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The big difficult

Money | A poll found that 54 percent of Americans favor abandoning the parts of New Orleans that lie below sea level

Issue: "New Orleans: Starting over," Sept. 24, 2005

Liberal journalist Michael Kinsley says a "gaffe" in Washington is when a politician accidentally says what he really believes.

By that standard, House Speaker Dennis Hastert may have offered up the gaffe of the year when he said of New Orleans: "It looks like a lot of that place could be bulldozed."

Mr. Hastert's clumsy comment, given in the midst of the post-Katrina crisis, drew public scolding from nearly everybody in Washington, and the Illinois Republican quickly backpedaled. But since then, an actual debate has started to emerge among economists, geologists, and others about whether below sea level-and near large bodies of water-is a good place to have a city.

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"We have an obligation to people, not to places," Harvard economist Edward Glaeser told The Wall Street Journal. "Given just how much, on a per capita basis, it would take to rebuild New Orleans to its former glory, lots of residents would be much [better off] with $10,000 and a bus ticket to Houston."

Such statements incense many of those who lived in and loved the city, and who see the issue in terms of history and culture instead of dollars. "How many of those people have been to New Orleans?" said New Orleans resident Alec Phoenix. "To say the city should be abandoned because it's below sea level is an irresponsible statement."

"The city still exists in these people's minds," University of Illinois planning expert Robert Olshansky, who has studied other disasters and recovery efforts, told Macleans. "There are still social networks and economic networks, the things that really make a city. All those things are kind of floating in the air, waiting for their physical home to re-manifest itself."

But other experts say New Orleans may end up like Galveston, Texas, which was a thriving commercial hub until hit by a hurricane in 1900. The city was rebuilt and fortified with a seawall but forever lost its commercial power to Houston. Today's Galveston is largely a tourist town.

Economic and demographic trends may force a similar future on New Orleans. "Its necessity is no longer obvious to many stakeholders with the money to rebuild it, from the oil industry, to the grain industry, to the commercial real estate industry, to the global insurance industry, to the politicians," writes Joel Garreau in The Washington Post.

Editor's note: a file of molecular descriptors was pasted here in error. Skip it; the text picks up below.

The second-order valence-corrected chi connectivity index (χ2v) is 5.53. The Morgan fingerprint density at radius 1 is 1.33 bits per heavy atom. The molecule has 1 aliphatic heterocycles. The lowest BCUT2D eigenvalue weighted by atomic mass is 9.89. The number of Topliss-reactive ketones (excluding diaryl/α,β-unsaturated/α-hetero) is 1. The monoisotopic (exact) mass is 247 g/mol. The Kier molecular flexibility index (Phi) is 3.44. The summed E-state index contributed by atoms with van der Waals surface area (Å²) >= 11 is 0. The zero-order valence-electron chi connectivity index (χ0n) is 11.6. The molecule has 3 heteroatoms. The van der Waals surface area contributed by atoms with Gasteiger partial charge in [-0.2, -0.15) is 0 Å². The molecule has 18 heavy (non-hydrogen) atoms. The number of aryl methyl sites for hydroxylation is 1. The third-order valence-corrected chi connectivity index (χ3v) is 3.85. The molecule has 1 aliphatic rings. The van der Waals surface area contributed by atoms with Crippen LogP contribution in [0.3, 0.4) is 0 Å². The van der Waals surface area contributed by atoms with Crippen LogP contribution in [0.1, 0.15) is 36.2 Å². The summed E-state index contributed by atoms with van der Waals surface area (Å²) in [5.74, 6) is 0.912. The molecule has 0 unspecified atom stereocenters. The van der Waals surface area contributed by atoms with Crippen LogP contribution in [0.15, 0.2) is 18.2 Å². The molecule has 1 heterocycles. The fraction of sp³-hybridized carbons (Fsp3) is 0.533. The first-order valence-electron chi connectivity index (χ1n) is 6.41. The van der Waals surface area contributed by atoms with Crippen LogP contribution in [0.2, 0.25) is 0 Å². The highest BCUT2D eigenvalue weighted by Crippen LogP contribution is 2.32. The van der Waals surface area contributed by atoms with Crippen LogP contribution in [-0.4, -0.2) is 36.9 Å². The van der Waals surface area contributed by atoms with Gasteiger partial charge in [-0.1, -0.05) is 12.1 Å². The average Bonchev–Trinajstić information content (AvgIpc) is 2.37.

The French Quarter, which stands above sea level, will remain a tourist destination, and the port of New Orleans isn't going anywhere. But tourism isn't a solid economic base for a major city, and ports don't require nearly as many workers as they once did. No major company has its headquarters in New Orleans, and the city was already hemorrhaging population before Katrina, with thousands each year fleeing the city's corruption, lackluster economy, sub-par schools, and high crime rates. Many evacuees have told the media that they don't plan to return.

Meanwhile, the taxpayers who will foot most of the recovery bill may not like the idea of rebuilding in the same place. An Associated Press-Ipsos poll this month found that 54 percent of Americans favor abandoning the parts of New Orleans that lie below sea level and rebuilding elsewhere. Forty-two percent favor rebuilding the city as it existed before.

Whichever way recovery efforts go, New Orleans will not just disappear. However, those who want to restore the Crescent City to its former glory will find the task big-but certainly not easy.

The Katrina effect

Remember the good news about this year's budget deficit? In July, the administration announced that the projected deficit for fiscal year 2005 would be $333 billion, down from $412 billion in 2004 ("The last Laffer," July 30). Government spending was surging, but a growing economy was producing even more tax revenue, causing the deficit to fall.

Then came Katrina. Now, with the government having to spend about $2 billion a day on rescue and relief efforts, the deficit picture is suddenly cloudy again. Some conservatives in Washington have called on Congress to pay for the tens of billions in disaster relief by cutting other programs. U.S. Rep. Jeff Flake (R-Ariz.) told the Chicago Tribune that he made such a suggestion in a meeting with colleagues. The reaction: "stone cold silence. You would have thought I was a Martian."

The result is that at least this year's deficit and next year's will be higher than the government had projected. Ultimately, though, budget analysts say the true deficit problem remains about a decade away. They say the fiscal damage from Hurricane Katrina is just a drop in the lake compared to Hurricane Medicare, Hurricane Medicaid, and Hurricane Social Security. Those are the storms that, unless addressed soon, will really break the fiscal levees.

Timothy Lamer
Timothy Lamer

Tim is managing editor of WORLD magazine.

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